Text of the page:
Does Owning a CD of the Original Artist Allow Sampling of their Work?
Owning a copy of the music itself, in any physical form, does NOT constitute ownership of the music’s corresponding copyright. A copy of a song only contains ownership rights relating to personal use.
In other words, while a person can play a song however they’d like at home, they cannot copy the song for neighbors or play the CD for public audiences.
What Is the Process for Gaining the Right to Sample Music?
When dealing with songs and other musical recordings, there are generally two types of copyrights one must deal with. First, there is the copyright for composition. The composition includes the original writing and arrangement of the song. Second, there is the copyright for the sound recording. Sound recording deals with the rights to the song as it has been performed and recorded.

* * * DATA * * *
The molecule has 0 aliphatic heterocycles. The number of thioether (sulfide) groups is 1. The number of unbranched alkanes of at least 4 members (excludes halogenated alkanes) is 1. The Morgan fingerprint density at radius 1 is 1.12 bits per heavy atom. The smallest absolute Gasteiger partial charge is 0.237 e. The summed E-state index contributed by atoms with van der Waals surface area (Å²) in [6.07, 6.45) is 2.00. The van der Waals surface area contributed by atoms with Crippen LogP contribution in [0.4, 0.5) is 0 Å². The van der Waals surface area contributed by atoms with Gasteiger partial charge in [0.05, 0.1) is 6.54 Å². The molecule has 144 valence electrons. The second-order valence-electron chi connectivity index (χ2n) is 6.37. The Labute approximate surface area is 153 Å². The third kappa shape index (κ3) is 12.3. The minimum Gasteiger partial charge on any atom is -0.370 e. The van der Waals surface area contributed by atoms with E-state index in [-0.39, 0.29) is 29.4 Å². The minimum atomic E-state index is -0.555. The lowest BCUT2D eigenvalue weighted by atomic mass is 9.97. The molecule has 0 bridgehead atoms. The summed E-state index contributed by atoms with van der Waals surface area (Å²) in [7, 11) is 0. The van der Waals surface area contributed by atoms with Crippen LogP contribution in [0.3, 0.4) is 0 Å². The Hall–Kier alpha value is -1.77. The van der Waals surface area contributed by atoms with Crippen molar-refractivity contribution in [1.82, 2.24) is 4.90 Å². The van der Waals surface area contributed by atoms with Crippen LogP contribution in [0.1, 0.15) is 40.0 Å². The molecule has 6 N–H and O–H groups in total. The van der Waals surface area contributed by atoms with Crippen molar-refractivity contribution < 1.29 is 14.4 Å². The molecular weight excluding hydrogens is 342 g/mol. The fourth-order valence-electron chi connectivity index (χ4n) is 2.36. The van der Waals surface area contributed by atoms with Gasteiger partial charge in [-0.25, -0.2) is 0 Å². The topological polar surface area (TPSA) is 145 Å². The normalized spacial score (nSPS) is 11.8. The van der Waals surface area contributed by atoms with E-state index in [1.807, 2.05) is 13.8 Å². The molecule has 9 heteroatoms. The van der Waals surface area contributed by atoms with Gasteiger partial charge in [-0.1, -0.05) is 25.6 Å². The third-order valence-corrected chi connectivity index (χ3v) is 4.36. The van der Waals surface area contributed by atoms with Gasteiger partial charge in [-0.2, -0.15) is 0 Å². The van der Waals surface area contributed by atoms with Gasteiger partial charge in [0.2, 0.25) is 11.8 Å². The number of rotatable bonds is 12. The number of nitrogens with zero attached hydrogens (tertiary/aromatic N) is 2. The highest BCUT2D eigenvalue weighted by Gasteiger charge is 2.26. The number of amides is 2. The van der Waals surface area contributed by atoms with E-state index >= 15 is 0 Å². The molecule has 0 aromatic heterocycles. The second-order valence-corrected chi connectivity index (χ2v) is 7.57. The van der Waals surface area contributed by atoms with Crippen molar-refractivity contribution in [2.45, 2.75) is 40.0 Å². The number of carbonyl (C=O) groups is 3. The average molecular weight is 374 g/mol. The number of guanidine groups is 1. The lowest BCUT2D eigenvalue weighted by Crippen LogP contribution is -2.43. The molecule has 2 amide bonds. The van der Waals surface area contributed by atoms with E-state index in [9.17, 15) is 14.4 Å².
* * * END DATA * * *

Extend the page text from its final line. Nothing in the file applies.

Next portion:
How does one tell the difference between composition and sound recording? The simplest way to imagine composition is the songwriter’s rights, while sound recording is the rights of the singer/performer. Though music sampling appears only to involve sound recording copyright, it is equally important for an individual to gain composition copyrights.
How Can a Lawyer Help Me?
If you want to produce and distribute a cover version of a copyrighted song, you should contact an entertainment attorney to learn more about compulsory cover licenses.
A lawyer can help you create a proper “Notice of Intent to Obtain a Compulsory License” form and inform you about current royalty rates. An intellectual property lawyer may even be able to help you negotiate with the original artist for better licensing rights and lower royalty costs.